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Today is International Women in Engineering Day, and to celebrate the amazing work that women engineers around the world do, we talk to Natalie Carmen, P.E., as part of our Women in Civil Engineering Series. Natalie is a civil engineering project manager with the design, engineering, and planning firm Stewart, and talks about her experience of working in a multi-disciplined civil engineering project design team, and more specifically, about her involvement in the Riverfront Park project, a new, seven-acre destination park on the Wilmington, NC, riverfront.
Here Are Some of the Questions I Ask Natalie Carmen, P.E.:
- You played a key role in the development of the Riverton Park project. What was your role in the project?
- Tell me about the Waterfront Edge Design Guidelines, or WEDG certification. What is it and what is its significance?
- What are some of the unique features of the project that contributed to the eco-friendly design?
- What other elements of the project was Stewart involved in?
- Were there any trade-offs that needed to be made by any of the many different discipline fields because of the eco-friendly element in the project?
- What advantages does Stewart’s interdisciplinary nature provide for projects such as this one?
- What was meaningful to you on this project?
- Do you have any advice for civil engineers who are planning to get involved in a project with an ecological significance such as this one?
Here Are Some Key Points Discussed in This Episode About Working in a Multi-Disciplined Civil Engineering Project Design Team:
- Natalie was involved in the early concept development of the Riverfront Park in Wilmington, NC, and worked closely with the architects on the storm water systems. She later worked on the construction and administration phase of the project, early in the pandemic.
- WEDG (Waterfront Edge Design Guides) are relatively new guidelines, and the Riverfront Park is the first civil engineering project to have this verification outside of the New York area. The guidelines value things like public input, the ecological footprint of the project, and the impact it will have on the community.
- There are seven state-regulated stormwater control measures. They consist of five permeable pavement systems and two filtration systems. The overall park was paired with these additional measures that are not state regulated but are providing hydrologic treatment for the park.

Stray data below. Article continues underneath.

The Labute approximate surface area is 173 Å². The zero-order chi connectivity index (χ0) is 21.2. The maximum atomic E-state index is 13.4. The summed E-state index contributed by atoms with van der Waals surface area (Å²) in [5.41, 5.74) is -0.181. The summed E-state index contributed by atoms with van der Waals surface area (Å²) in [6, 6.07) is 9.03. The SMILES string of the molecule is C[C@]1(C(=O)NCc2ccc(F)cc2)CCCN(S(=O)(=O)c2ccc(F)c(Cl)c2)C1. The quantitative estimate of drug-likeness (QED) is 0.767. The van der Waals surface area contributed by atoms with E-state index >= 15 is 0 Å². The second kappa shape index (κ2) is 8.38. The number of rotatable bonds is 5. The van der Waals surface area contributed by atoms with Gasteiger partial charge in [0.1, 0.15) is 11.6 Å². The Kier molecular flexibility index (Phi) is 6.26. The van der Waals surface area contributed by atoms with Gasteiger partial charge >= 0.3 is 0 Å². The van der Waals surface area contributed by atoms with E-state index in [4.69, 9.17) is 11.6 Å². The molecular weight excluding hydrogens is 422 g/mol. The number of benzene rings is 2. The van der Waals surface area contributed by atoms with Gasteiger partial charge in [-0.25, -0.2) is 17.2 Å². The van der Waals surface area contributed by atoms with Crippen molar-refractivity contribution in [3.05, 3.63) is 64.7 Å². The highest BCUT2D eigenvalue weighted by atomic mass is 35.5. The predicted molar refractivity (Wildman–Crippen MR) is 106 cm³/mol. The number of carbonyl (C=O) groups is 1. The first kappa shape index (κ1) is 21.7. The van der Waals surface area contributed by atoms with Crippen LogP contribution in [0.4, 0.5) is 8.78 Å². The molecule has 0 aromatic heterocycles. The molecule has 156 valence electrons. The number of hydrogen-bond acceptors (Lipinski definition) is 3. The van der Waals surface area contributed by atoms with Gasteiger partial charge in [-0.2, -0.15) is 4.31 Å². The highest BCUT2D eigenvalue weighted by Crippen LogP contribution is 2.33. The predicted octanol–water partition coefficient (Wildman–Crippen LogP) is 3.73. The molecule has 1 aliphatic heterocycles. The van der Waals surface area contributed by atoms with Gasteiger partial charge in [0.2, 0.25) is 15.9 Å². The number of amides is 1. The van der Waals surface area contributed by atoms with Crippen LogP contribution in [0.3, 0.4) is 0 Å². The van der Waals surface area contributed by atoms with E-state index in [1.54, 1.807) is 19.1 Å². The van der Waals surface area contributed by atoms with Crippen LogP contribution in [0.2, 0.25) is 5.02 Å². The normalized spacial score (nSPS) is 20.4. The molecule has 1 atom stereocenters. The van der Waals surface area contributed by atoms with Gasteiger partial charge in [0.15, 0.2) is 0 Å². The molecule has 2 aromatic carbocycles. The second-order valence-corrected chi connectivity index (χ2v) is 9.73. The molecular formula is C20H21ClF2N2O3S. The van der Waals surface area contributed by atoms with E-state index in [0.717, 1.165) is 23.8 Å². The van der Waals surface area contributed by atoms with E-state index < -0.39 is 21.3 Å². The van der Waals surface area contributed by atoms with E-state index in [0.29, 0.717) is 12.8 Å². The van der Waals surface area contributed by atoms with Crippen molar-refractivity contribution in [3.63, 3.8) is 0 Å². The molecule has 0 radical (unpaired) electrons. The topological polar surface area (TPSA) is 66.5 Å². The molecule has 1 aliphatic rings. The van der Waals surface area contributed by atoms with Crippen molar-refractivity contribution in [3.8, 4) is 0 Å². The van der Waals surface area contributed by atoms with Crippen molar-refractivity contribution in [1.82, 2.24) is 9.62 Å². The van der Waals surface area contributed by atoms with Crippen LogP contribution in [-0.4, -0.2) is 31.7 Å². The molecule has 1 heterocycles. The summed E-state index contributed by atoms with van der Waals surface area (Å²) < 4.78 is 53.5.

- A project like this can be an incredibly involved project for a company to take on. It involves geotechnical engineers, structural engineers, civil engineers, and landscape architects working together to get the project done.
- There is a big benefit to having an effective communication strategy between the disciplines working on a project like this. They need to continually work together and make changes to any part of the project to accommodate the different aspects of the project.
- Having a multi-discipline firm benefits the project by having a one-team approach to problem-solving. It gives you the freedom to bring your own expertise to the table while knowing you will be heard and respected. You know where someone’s expertise ends so that you can bring in another team member. It is very beneficial having experts only a phone call away to ping ideas off of and ensure the solutions are in line with the metrics you are considering.
- You learn many different things working on a large-scale project. Having a collaborative approach is priceless and should be promoted in all projects. Having good communication with contractors prior to construction is greatly beneficial to the project. It is also great to keep the design team involved throughout the project to ensure the design intent is realized.
- If you are thinking of getting involved with projects that have ecological significances, find the right people you can partner with and who can give you information about it. Start off by getting involved in local ecological or sustainable projects in your area. Getting connected with the people involved will build your network, which will ultimately lead to more projects. Get educated on this and read the latest articles published that are in line with your, and other, professions. It will enable you to speak other team member’s language and understand what they are bringing to the table.
More Details in This Episode…
About Natalie Carmen, P.E.
As a civil engineer, Natalie has built on her background in landscape architecture and biological and agricultural engineering, bringing a perspective to design solutions that pairs form and function. Her advanced knowledge of civil engineering concepts, principles, theories, and methods allows for her to plan, design, and engineer site and land development projects. Natalie’s portfolio includes grading, erosion control, phasing, environmental, stormwater, water, wastewater, site design, zoning analysis, and roadway plans. Her skill set is fueled by a passion to improve water quality and human lives by designing solutions that will serve future generations.
Books Mentioned in This Episode:
Burnout: The Secret to Unlocking the Stress Cycle
Civil and Structural Engineering Magazine Article: Wilmington’s Riverfront Park
Connect with Natalie Carmen, P.E., on LinkedIn
This Episode Is Brought to You by Menard Group USA
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We would love to hear any questions you might have or stories you can share about working in a multi-disciplined civil engineering project design team.
Please leave your comments, feedback, or questions in the section below.
To your success,
Christian Knutson, CEng, P.E., PgMP, FICE, F.SAME
Engineering Management Institute